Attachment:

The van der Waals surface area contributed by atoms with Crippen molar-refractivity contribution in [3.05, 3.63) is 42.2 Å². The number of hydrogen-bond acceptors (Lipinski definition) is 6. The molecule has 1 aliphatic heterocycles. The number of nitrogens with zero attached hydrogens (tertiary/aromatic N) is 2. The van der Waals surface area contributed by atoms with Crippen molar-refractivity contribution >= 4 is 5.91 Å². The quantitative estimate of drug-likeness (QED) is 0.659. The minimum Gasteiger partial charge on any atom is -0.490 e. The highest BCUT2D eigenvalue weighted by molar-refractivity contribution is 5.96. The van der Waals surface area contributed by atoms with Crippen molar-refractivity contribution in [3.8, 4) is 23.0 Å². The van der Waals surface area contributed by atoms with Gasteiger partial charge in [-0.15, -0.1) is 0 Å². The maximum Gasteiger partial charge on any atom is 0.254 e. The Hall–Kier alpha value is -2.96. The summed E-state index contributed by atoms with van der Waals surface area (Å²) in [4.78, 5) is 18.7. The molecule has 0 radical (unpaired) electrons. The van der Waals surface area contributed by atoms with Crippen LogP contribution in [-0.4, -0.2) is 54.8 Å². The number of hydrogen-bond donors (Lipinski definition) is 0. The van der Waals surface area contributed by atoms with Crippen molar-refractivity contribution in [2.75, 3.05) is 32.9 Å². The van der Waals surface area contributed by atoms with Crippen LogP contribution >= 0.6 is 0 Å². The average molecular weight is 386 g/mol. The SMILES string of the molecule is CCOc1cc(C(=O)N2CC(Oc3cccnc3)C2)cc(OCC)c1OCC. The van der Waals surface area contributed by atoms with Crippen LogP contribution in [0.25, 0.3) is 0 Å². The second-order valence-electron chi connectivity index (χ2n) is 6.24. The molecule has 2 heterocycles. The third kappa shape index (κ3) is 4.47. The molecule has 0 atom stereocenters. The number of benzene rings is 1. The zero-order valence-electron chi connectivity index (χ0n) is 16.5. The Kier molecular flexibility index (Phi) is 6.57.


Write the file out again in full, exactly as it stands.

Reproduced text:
The van der Waals surface area contributed by atoms with Crippen molar-refractivity contribution in [3.05, 3.63) is 42.2 Å². The number of hydrogen-bond acceptors (Lipinski definition) is 6. The molecule has 1 aliphatic heterocycles. The number of nitrogens with zero attached hydrogens (tertiary/aromatic N) is 2. The van der Waals surface area contributed by atoms with Crippen molar-refractivity contribution >= 4 is 5.91 Å². The quantitative estimate of drug-likeness (QED) is 0.659. The minimum Gasteiger partial charge on any atom is -0.490 e. The highest BCUT2D eigenvalue weighted by molar-refractivity contribution is 5.96. The van der Waals surface area contributed by atoms with Crippen molar-refractivity contribution in [3.8, 4) is 23.0 Å². The van der Waals surface area contributed by atoms with Gasteiger partial charge in [-0.15, -0.1) is 0 Å². The maximum Gasteiger partial charge on any atom is 0.254 e. The Hall–Kier alpha value is -2.96. The summed E-state index contributed by atoms with van der Waals surface area (Å²) in [4.78, 5) is 18.7. The molecule has 0 radical (unpaired) electrons. The van der Waals surface area contributed by atoms with Crippen LogP contribution in [-0.4, -0.2) is 54.8 Å². The number of hydrogen-bond donors (Lipinski definition) is 0. The van der Waals surface area contributed by atoms with Crippen molar-refractivity contribution in [2.75, 3.05) is 32.9 Å². The van der Waals surface area contributed by atoms with Crippen LogP contribution >= 0.6 is 0 Å². The average molecular weight is 386 g/mol. The SMILES string of the molecule is CCOc1cc(C(=O)N2CC(Oc3cccnc3)C2)cc(OCC)c1OCC. The van der Waals surface area contributed by atoms with Crippen LogP contribution in [0.25, 0.3) is 0 Å². The second-order valence-electron chi connectivity index (χ2n) is 6.24. The molecule has 2 heterocycles. The third kappa shape index (κ3) is 4.47. The molecule has 0 atom stereocenters. The number of benzene rings is 1. The zero-order valence-electron chi connectivity index (χ0n) is 16.5. The Kier molecular flexibility index (Phi) is 6.57.